“What matters is to move surely and calmly, with the appropriate humor and appropriate melancholy in the temporal and spatial landscape that we are.”
– Michael Krogerus “The Decision Book”
One of the things I can thank my mother for (and there’s many things) is instilling in me a healthily strong sense of humor. Dinner time for the family of five in my house would often see my dad recounting something he’d heard on Paul Harvey, a radio talk show host, while driving home from work. I’d remark on something I thought funny – some increasingly sarcastic off-hand comment. My mom would respond with a leveling up of the funny. Then I’d respond. And so on and we’d bat it back and forth like some kind of ping pong resulting in humorous guffaws and, much to my dad’s chagrin, whatever he had to say was lost to the peals of our laughter but at least the dinner table was happy and smiling and, ultimately, maybe that’s all that mattered.
It feels sometimes like it is easier to descend into melancholy, resigning ourselves to the uphill struggle, than to rise to humor – to finding the lightness. In some ways, it seems to be more natural a state than humor, even. We are born into this world then slowly sink back towards death. It is, after all, easier to sink than to swim.
Life pushes and pulls at us, sometimes forcing us down upon our knees nearly defeating us. For many, life is one person stepping upon another ad infinitum saying to each other ‘because I was stepped on, I will step upon you’ and so on. There’s no humor there, no joy, certainly no laughter other than the malicious laughter of Ha Ha Ha Now I’m King of the Pile.
How do we even keep going? When the anger runs thin, when the furnaces falter, when the candle flickers?
I default, ultimately, to humor. Perhaps it is what I learned would keep me going. In my alone times, in my quiet times, I often found myself laughing at the story and looking for the punchline, any punchline, that would uplift.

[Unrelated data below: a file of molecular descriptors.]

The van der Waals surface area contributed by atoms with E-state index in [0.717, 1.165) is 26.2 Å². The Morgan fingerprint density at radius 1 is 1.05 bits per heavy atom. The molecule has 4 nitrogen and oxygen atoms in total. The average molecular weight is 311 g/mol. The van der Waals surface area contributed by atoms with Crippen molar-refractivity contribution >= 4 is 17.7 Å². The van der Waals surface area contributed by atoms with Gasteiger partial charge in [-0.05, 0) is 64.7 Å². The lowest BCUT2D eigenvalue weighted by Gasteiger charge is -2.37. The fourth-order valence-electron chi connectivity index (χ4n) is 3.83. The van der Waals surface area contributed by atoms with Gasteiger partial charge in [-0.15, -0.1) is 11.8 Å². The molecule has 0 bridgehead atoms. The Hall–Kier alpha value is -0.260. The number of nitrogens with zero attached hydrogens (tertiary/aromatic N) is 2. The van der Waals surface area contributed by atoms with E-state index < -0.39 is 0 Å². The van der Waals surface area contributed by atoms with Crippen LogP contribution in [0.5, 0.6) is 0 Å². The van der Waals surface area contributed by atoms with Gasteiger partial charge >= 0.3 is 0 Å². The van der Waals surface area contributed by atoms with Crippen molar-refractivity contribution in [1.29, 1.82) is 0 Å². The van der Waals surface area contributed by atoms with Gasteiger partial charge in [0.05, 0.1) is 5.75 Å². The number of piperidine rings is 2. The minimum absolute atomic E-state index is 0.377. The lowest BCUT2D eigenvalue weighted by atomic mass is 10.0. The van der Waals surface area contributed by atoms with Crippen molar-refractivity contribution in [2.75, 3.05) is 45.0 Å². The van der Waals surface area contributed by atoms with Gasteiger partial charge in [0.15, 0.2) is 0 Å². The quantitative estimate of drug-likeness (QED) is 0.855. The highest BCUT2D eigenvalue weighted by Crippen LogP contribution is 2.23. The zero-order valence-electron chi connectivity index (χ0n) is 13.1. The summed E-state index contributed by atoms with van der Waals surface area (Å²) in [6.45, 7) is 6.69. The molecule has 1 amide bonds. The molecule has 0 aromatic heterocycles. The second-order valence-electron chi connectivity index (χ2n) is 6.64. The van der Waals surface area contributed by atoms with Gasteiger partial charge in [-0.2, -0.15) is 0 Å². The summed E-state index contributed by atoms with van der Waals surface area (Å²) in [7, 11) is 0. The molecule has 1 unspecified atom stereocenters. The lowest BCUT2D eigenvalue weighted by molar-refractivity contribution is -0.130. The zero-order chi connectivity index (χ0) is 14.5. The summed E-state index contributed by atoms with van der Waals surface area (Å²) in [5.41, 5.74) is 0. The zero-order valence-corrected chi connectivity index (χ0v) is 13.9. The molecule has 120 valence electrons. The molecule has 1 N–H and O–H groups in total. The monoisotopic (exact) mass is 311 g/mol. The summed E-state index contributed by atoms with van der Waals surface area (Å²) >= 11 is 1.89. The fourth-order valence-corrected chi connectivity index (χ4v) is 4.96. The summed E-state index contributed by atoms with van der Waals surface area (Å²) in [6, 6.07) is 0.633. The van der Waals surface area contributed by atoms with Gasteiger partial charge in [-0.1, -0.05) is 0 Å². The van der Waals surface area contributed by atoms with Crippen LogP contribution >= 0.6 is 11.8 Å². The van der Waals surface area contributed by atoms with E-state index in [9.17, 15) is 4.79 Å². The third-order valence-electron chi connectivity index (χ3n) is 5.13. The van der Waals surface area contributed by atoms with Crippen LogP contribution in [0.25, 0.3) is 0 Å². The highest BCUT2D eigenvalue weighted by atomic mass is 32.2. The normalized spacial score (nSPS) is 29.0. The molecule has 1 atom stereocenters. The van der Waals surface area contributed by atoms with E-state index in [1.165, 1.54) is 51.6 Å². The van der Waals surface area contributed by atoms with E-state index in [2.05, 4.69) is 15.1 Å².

Humor uplifts. Yet, humor takes practice. Learning to smile at our mistakes and the backhands of the world. To dance with that crap storm that is life sometimes. It takes effort to instill a lightness in our step. Our muscles weaken from our burdens. And our burdens, as we pass through life, can just seem to get heavier, if we let them.
Laughter helps lighten the load. It’s ok to shrug off those crushing weights. It helps shift the weight. It is not to discredit the crushing weight of the world. It isn’t a distraction from the deadly darknesses.
Think of laughter as a sword that renders the evils of the world limp, void, because laughter is the antithesis to the darkness. For every pain, there is a pleasure. For every wail there is a chuckle. It is a terrible and terrifying aspect of life. Every downtrodden human looks for a chance for laughter.
The absolute cosmic joke that I cannot put into words makes me shake my head at the whole vast parade of ups and downs, lefts and rights, of rights and wrongs.
When I falter and fall – when I am there on my knees sometimes in my darkest moments… even then… even then there is a shard of a light: a glint or glimmer – there is the muscle memory of humor that is laughing at the situation. At me. With me. I exercise that laughter muscle because sometimes that’s all I have, a tiny shiv of humor to poke at the demon that has been unleashed. A smirk to send it on its way.